Exploring the role of VpsT in Vibrio cholerae

Lead Research Organisation: University of Birmingham
Department Name: Sch of Biosciences


Vibrio cholerae is an aquatic bacterium and the cause of cholera, an acute and potentially fatal diarrheal infection. Throughout human history cholera has been a significant cause of morbidity and mortality and remains so (particularly for under 5s) in endemic regions or areas devastated by natural disaster or war.
The ability of V. cholerae to switch lifestyles (ie. between a motile planktonic or colonial biofilm state) allows it to adapt to different environmental conditions and persist in aquatic environments between epidemics. In such environments, V. cholerae can colonise alternative hosts (such as fish) or form biofilms on biotic and abiotic chitinous surfaces. The production of vibrio polysaccharide (or VPS, an exopolysaccharide) is necessary for the formation of biofilms, and its production is coordinated by a complex regulatory network that links quorum sensing with the bacterial second messenger cyclic-di-GMP. C-di-GMP is understood to up-regulate the expression of genes involved in biofilm formation and repress virulence in several bacterial pathogens. In V. cholerae the transcriptional regulator VpsT requires c-di-GMP to bind DNA and regulate the expression of vps genes.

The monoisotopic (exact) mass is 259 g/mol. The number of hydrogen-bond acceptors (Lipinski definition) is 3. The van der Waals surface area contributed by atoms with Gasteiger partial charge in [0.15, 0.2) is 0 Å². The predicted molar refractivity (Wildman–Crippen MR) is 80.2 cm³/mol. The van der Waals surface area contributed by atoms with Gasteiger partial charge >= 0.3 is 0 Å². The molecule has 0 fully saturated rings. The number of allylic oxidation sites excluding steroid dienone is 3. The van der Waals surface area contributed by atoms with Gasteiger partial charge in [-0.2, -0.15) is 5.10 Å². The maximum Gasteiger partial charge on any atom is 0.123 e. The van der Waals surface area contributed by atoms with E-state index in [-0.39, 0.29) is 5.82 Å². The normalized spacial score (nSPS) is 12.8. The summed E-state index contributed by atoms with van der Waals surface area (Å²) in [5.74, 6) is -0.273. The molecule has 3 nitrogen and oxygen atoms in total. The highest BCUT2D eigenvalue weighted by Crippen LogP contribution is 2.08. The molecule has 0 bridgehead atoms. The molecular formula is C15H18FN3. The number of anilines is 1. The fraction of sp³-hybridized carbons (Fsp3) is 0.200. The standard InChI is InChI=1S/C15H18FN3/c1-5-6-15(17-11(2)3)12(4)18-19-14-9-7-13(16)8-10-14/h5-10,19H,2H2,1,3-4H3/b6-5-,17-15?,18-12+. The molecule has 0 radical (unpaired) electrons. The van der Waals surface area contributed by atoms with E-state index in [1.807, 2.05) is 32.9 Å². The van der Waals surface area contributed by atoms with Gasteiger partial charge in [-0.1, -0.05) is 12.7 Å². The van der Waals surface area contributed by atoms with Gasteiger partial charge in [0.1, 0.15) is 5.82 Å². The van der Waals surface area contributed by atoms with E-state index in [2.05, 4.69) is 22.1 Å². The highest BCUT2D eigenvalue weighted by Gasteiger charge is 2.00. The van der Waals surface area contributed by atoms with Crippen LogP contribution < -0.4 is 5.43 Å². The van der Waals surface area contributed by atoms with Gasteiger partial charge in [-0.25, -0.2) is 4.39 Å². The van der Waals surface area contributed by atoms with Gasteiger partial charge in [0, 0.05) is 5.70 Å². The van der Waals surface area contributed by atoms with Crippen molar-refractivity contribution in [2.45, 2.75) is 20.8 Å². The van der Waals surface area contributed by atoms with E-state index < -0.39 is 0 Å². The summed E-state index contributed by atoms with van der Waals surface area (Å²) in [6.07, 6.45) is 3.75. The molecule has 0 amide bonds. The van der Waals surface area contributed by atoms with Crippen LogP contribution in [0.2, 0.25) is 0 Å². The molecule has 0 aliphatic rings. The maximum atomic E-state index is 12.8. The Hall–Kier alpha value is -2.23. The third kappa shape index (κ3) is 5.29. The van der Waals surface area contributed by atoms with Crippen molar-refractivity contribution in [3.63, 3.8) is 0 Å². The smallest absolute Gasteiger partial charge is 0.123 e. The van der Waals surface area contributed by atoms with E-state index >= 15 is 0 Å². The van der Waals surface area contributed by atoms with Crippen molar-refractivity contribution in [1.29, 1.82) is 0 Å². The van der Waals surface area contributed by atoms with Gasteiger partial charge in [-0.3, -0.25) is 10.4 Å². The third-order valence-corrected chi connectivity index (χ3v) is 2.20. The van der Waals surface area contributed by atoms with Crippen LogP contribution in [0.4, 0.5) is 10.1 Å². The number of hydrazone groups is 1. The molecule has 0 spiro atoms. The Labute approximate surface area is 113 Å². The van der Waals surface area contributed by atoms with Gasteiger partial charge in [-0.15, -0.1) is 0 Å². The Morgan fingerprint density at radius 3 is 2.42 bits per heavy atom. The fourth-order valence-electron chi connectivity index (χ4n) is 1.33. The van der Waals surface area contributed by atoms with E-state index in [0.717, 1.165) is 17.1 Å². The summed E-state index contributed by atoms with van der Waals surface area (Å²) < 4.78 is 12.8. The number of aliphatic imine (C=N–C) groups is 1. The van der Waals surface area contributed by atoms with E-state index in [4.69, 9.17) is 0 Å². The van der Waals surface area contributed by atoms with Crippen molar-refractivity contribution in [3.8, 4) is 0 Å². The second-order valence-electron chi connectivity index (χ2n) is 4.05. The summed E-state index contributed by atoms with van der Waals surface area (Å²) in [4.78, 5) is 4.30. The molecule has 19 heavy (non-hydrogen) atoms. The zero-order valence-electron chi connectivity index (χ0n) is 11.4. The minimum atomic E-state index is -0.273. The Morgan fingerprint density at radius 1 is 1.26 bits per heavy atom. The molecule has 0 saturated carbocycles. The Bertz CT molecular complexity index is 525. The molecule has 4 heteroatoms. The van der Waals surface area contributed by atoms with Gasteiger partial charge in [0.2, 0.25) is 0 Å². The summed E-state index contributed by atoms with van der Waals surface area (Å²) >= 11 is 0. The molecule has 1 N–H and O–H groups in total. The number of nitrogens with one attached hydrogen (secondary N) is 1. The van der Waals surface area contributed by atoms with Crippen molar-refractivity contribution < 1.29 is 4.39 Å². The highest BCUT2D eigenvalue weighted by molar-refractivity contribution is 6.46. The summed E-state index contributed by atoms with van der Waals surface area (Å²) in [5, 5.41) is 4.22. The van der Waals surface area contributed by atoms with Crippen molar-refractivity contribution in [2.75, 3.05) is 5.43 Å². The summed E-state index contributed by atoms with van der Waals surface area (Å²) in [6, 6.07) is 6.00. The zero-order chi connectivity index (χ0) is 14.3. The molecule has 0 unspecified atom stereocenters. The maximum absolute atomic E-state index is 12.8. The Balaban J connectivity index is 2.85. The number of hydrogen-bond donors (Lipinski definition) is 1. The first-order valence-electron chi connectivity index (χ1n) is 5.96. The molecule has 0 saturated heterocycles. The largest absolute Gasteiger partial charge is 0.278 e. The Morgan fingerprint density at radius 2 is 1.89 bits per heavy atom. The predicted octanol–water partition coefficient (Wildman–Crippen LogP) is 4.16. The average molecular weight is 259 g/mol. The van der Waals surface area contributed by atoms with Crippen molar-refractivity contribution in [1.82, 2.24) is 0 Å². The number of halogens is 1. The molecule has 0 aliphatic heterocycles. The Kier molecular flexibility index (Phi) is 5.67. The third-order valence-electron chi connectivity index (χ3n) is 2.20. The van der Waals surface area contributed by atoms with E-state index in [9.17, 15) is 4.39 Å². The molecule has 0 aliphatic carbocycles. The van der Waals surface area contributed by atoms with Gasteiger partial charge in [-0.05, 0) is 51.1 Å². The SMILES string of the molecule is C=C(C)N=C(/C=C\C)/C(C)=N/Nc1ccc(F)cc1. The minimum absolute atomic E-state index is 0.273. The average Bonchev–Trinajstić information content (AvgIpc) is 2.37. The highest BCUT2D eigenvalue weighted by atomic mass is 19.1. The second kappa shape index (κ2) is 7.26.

Preliminary data from chromatin immunoprecipitation and sequencing (ChIP-seq) experiments suggests that VpsT might bind to and potentially regulate other targets in the genome. This project aims to confirm the interaction of VpsT with these new targets and characterise the activity and function of its interaction, using a combination of biochemical, genetic, molecular biology and bioinformatic techniques. To understand the role of VpsT in controlling lifestyle switching the project will also involve work with zebrafish that serve as a model for host colonisation. Hence, we will determine the role of VpsT and its target genes in mediating colonisation of aquatic environments and the orginisms therein.


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Studentship Projects

Project Reference Relationship Related To Start End Student Name
BB/M01116X/1 01/10/2015 30/09/2023
1790836 Studentship BB/M01116X/1 03/10/2016 25/01/2021 Thomas Guest